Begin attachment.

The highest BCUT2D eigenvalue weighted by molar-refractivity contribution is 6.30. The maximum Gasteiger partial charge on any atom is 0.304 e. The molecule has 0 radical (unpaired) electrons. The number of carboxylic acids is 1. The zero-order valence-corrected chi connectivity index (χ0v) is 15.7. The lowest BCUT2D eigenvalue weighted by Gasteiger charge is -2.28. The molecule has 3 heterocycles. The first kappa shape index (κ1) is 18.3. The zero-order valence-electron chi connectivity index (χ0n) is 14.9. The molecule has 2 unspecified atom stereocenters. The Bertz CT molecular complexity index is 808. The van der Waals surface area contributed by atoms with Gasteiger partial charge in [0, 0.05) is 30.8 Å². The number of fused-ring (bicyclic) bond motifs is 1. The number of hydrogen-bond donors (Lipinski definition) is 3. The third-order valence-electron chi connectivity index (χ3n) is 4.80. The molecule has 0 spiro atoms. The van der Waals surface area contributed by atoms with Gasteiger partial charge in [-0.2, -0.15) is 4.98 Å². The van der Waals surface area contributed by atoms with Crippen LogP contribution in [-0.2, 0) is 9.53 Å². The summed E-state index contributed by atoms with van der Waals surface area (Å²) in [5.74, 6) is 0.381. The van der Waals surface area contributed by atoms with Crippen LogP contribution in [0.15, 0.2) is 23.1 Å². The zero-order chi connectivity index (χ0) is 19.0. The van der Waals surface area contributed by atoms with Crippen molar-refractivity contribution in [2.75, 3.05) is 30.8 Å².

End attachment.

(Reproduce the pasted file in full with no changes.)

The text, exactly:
The highest BCUT2D eigenvalue weighted by molar-refractivity contribution is 6.30. The maximum Gasteiger partial charge on any atom is 0.304 e. The molecule has 0 radical (unpaired) electrons. The number of carboxylic acids is 1. The zero-order valence-corrected chi connectivity index (χ0v) is 15.7. The lowest BCUT2D eigenvalue weighted by Gasteiger charge is -2.28. The molecule has 3 heterocycles. The first kappa shape index (κ1) is 18.3. The zero-order valence-electron chi connectivity index (χ0n) is 14.9. The molecule has 2 unspecified atom stereocenters. The Bertz CT molecular complexity index is 808. The van der Waals surface area contributed by atoms with Gasteiger partial charge in [0, 0.05) is 30.8 Å². The number of fused-ring (bicyclic) bond motifs is 1. The number of hydrogen-bond donors (Lipinski definition) is 3. The third-order valence-electron chi connectivity index (χ3n) is 4.80. The molecule has 0 spiro atoms. The van der Waals surface area contributed by atoms with Gasteiger partial charge in [-0.2, -0.15) is 4.98 Å². The van der Waals surface area contributed by atoms with Crippen LogP contribution in [-0.2, 0) is 9.53 Å². The summed E-state index contributed by atoms with van der Waals surface area (Å²) in [5.74, 6) is 0.381. The van der Waals surface area contributed by atoms with Crippen LogP contribution in [0.15, 0.2) is 23.1 Å². The zero-order chi connectivity index (χ0) is 19.0. The van der Waals surface area contributed by atoms with Crippen molar-refractivity contribution in [2.75, 3.05) is 30.8 Å².